He had a point. I kept my voice down, but I couldn’t keep the urgency out of it. “We’ll have to find somebody else — she can’t represent us long. This has to be temporary, until — “

“Probably,” he agreed, “but it doesn’t matter. We’re her firm’s clients now. Whoever replaces her when whatever happens next will be our lawyer.”

“What does happen next?” I blurted.

He shrugged. “You know the players better than me. Or ask Quin.” He didn’t look happy as he shoved away from the table and went down the hall to the bathry.

It seemed ludicrous for the Prazia to be in rough and wooly Celestan. The only thing that would have surprised me more was to learn she’d gone west to fight Spagnians. Whatever happens next, I doubt it’ll be good for that poor woman. I knew the political players, by reputation and years back. I couldn’t bring myself not to think of her as the Prazia, though I’d do my best to follow her wishes when we came back and to treat her like anyone else.

I’ve always got some music in my head, whether I’ve committed it to fingers and paper or not, and now, it shifted again into something foreboding, deep bass, minor key and drums like cracking thunder. It played on as I glanced through the broadsheets we’d picked up and saw news Quin would hate. Not to mention this development. Living with him had been like living with a spring-woke bear for a good six tendays already, him always irritable and snappish or silent and brooding. Nothing had changed for the five of us — comfortable, as safe as a bunch of foresters in the middle of nowhere can be, wealthier than we’ve any right to be — but this would make it worse.

To be fair, he made the effort when Ced or I called him on it. It just didn’t last. Something had been eating at him and he wasn’t talking. He’s almost as bad as he was the first couple years. Maybe it’s time to drag him out into the trees again and have it out or —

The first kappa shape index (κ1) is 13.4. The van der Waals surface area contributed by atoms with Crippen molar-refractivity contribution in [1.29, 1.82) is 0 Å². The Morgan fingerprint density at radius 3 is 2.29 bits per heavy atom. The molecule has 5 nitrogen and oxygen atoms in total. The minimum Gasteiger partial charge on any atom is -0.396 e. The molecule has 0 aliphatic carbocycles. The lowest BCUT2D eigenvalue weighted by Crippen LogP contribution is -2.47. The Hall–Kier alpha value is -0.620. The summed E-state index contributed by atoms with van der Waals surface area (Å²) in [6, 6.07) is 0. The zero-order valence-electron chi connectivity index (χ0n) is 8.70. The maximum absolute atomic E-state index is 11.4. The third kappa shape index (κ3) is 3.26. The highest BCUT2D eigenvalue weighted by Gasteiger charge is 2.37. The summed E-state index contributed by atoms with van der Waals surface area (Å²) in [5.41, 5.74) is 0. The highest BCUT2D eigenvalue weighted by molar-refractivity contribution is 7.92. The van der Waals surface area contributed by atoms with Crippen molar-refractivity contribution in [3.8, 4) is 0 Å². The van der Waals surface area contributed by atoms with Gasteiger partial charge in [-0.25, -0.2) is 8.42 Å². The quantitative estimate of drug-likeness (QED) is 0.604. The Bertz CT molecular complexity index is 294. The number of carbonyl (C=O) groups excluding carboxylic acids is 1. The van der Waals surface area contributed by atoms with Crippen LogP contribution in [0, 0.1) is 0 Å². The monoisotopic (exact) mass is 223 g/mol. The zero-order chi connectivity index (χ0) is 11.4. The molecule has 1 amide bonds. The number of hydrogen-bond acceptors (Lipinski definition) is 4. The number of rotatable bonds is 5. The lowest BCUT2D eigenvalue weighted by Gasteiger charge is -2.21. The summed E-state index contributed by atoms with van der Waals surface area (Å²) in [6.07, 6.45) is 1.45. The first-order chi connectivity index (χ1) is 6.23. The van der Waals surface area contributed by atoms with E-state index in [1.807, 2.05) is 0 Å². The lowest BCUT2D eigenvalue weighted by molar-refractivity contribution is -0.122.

“I’d rather not tell Quin my suspicion,” Cedri said when he returned from the bathry, rubbing his hair with a towel. “I can’t see how knowing will do him any good. It changes nothing. We did our job, we have a lawyer. Who she was doesn’t matter.”

We rarely keep secrets, but I saw Ced’s point. “I suppose, but if he asks, I shan’t lie.”

“Nor me,” he agreed, “but why would he? It’s not a lie, just an omission.”

“I can’t figure it,” I said as I opened the door to check the queue for the bathry. Longer than it had been. That’s what I get for losing the toss. I poured cold water from the pitcher into the basin and wiped my face and neck, vowing to wake early. “Didn’t she realize people’d recognize her?”

“Some, sure,” he said. “Not many, though. I never actually saw her, just her father. She looks like him. You saw her and you didn’t recognize her ’til I prompted you. How many people would have seen her? Curia, sure, but the rest of us? From the gossip I heard, her father didn’t let her out much.”

I’d known that, had overheard my lady arguing with the late Prazia Royal a couple times. Funny thing about my ears — you’d think a musician only hears music when he plays, but everything I hear becomes part of the music. Not an ingenia, just the way my brain works, like the way I can sometimes put two unrelated facts together without the pieces that connect them. Just intuition. I’m prosaic as mud.

For now, it seemed most sensible to leave Quin in peace. “Her being here doesn’t make sense,” I said again and took my half of the bed. Ced snuffed the lamp, then shifted a few times, getting comfortable on the lumpy mattress, but sleep wasn’t coming on me. “Shouldn’t she be somewhere, doing something to get back where she belongs?”

“Maybe she is.” He sounded half awake, if that.

That made no sense either, but what do I know? Four years as a household musician doesn’t make  a political genius, and especially not me. I stared into the dark, letting my mind toddle its dark paths until the spark came. “No wonder Quin’s irritable,” I said. “His father won.”

“Bleedin’ hells, Bran.” He elbowed me in the ribs. “Don’t you ever stop thinking? Turn over and go to sleep.”

NEXT

Return to Ragin

Return to Rien